Legs on fire

Action Asia - - EVENTS -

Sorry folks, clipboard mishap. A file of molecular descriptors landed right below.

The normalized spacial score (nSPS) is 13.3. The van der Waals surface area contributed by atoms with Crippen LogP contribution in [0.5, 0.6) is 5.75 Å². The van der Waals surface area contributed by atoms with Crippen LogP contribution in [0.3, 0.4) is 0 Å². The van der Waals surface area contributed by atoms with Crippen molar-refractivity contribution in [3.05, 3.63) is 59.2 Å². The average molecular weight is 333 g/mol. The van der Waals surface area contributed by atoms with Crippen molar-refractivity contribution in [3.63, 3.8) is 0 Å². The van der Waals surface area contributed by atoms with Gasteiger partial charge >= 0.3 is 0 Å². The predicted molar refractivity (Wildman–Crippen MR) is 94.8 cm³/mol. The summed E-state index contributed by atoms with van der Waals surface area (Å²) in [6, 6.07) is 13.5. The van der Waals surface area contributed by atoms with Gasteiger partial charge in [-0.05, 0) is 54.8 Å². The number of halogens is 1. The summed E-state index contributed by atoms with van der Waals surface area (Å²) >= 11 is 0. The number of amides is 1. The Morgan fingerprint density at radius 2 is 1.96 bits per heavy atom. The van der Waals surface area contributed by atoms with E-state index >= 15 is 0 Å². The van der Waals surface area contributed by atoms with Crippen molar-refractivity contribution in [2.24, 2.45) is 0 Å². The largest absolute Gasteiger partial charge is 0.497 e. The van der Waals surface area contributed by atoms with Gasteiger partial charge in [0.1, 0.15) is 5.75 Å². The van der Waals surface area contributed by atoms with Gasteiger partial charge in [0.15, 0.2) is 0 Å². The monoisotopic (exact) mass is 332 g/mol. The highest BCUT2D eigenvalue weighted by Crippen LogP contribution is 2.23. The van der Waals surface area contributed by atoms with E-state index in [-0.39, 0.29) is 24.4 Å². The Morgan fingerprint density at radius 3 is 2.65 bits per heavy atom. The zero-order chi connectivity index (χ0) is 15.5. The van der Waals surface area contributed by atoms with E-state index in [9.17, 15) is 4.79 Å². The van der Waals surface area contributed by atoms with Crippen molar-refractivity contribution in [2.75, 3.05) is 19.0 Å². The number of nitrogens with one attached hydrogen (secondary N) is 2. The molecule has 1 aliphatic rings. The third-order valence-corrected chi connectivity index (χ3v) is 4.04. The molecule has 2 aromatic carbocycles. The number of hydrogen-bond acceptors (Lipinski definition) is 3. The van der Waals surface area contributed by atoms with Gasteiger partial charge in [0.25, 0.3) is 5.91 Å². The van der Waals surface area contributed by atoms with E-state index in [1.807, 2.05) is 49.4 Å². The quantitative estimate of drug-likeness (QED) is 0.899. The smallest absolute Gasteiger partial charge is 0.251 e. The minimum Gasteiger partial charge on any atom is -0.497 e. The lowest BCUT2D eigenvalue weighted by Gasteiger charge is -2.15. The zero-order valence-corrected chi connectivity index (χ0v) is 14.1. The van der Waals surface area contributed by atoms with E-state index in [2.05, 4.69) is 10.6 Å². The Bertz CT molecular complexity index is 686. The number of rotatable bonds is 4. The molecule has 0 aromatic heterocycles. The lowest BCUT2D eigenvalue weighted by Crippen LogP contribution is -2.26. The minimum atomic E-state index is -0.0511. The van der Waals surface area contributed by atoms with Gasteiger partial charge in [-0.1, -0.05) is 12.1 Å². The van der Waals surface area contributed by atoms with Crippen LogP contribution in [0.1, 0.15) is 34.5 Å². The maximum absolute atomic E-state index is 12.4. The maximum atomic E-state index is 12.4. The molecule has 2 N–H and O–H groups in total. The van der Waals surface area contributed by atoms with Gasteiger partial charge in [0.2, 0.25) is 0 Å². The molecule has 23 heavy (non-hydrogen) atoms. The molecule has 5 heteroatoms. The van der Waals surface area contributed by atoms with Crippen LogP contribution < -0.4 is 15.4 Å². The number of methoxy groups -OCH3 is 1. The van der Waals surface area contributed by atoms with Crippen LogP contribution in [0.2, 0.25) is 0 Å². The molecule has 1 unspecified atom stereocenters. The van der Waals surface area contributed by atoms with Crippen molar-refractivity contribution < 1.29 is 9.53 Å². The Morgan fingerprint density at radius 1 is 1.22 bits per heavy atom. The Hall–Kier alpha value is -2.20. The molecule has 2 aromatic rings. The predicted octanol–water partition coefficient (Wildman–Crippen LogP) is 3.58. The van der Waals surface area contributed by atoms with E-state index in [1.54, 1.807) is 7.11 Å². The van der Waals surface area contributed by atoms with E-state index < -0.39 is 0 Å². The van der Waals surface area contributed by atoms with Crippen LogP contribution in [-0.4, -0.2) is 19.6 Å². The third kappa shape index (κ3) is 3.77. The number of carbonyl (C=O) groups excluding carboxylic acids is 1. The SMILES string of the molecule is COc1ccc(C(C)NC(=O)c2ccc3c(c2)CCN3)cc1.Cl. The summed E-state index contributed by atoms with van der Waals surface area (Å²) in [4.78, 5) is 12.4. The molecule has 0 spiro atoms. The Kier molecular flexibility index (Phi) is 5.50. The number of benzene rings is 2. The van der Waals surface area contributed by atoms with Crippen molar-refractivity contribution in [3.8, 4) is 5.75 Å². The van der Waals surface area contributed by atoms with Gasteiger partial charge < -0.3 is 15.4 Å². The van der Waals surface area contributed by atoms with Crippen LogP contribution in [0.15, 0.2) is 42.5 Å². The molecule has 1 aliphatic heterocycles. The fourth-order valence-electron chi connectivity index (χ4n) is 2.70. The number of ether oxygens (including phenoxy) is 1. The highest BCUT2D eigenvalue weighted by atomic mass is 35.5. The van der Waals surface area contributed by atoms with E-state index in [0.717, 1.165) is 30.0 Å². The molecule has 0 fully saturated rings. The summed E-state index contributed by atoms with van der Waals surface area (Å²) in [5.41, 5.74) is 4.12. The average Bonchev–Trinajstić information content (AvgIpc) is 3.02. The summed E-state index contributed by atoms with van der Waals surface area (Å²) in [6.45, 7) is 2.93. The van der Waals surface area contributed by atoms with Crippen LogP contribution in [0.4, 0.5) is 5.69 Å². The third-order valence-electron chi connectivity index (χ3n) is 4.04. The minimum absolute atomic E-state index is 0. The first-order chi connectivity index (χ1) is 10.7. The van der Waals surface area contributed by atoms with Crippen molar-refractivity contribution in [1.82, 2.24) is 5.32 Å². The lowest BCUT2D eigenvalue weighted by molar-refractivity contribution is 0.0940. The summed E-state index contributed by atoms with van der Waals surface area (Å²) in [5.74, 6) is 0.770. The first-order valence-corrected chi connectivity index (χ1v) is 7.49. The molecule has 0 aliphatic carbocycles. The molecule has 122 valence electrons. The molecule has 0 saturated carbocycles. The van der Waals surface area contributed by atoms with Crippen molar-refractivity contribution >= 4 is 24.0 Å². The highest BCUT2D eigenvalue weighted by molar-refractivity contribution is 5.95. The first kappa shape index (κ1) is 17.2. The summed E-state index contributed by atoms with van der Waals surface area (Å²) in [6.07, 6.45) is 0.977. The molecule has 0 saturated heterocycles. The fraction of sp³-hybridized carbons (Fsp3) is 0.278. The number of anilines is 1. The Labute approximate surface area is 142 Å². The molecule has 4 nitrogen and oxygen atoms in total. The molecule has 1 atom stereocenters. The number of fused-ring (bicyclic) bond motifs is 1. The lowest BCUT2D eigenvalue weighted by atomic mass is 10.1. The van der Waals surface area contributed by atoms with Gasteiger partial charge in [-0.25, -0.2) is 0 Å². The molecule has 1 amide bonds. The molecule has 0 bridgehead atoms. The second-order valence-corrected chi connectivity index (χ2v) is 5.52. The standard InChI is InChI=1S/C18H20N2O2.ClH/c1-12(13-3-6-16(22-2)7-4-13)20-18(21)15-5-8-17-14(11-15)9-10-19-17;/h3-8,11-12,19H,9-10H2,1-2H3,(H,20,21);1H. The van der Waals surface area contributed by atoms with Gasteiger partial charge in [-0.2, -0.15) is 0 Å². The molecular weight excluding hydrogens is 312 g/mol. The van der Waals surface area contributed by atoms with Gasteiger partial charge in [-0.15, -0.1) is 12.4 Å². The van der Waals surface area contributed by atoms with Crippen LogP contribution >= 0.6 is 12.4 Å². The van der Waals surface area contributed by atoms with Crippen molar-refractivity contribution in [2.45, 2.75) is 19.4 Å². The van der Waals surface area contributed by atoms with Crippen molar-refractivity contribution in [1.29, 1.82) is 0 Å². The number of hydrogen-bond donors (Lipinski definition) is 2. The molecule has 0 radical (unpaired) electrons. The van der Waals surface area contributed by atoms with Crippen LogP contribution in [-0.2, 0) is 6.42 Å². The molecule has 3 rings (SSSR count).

WI T H S T I F F G R A DI E N T S , spec­tac­u­lar views, swoop­ing de­scents and the threat of erup­tion (no mat­ter how im­prob­a­ble), rid­ing a vol­canic is­land prom­ises lots of ex­cite­ment. That’s what led my hus­band, Paul, and I (shown be­low) to sign up as a team for the in­au­gu­ral GFNY In­done­sia on Lom­bok on Oc­to­ber 1. But then the vol­cano ac­tu­ally did erupt. No, se­ri­ously. Five days be­fore race day, Mt Rin­jani, the sec­ond high­est vol­cano in In­done­sia, and eas­ily Lom­bok’s most dom­i­nant fea­ture, briefly belched hot ash and smoke. It was quickly over but it was with trep­i­da­tion that we donned our non-lava-proof ly­cra to com­pete with 300 other road­ies in the 180km ride. At 6am we set off along the coast, en­joy­ing smooth tar­mac and a cool sea breeze be­fore split­ting off from the main road onto a sin­gle­track up a se­ries of sharp climbs and de­scents. The hills were not long but what they lacked in kilo­me­tres, they more than made up for in leg-burn­ing gra­di­ents of up to 26%. We were re­warded with a roller­coaster of swoop­ing de­scents and spec­tac­u­lar views of the is­land. We had re­joined the high­way and were 100km into the race when dis­as­ter struck. My hus­band hit a stray dog at high speed and went over his bars, crash­ing down head-first. The dam­age: a bloody mouth, patches of road rash, a bro­ken bike and a near-hys­ter­i­cal wife. The hound quickly scarpered. A policeman ar­rived and lo­cals gath­ered out of cu­rios­ity. Be­ing an en­gi­neer, my hus­band didn’t see a bro­ken bike as a prob­lem, more a project. An hour later, he’d trued two buck­led wheels, changed his blown tire and straight­ened his de­railleur. We pushed on to the city of Mataram where traf­fic is chaotic and progress slowed. The roads were far from closed as ad­ver­tised and, de­spite their best ef­forts, the po­lice strug­gled to man­age the flow of cars, mo­tor­cy­cles, ponies and carts, live­stock and now, sun­glass-and­hel­met-clad bik­ers. Be­yond Mataram we rode up and con­quered Pusuk Pass: a 300-m climb which stood be­tween us and the coastal road to the fin­ish line. Mon­keys and mo­tor­bikes ruled on both the as­cent and the de­scent mak­ing us both ner­vous and Paul’s de­railleur was protest­ing too. Fi­nally, with 30km to go, the de­railleur made it’s last change and, with a clang, fell to the ground. “I’ll just have to turn it into a sin­gle speed,” said Paul, al­ready open­ing his tool kit. Bike re-en­gi­neered, this stub­born cy­clist walked up eight coastal head­lands be­fore, fi­nally, we reached Seng­gigi and the fin­ish line where a medic stitched his split lip. Vol­ca­noes come with many per­ils but a dog which doesn’t look be­fore cross­ing the road is most dan­ger­ous of all.

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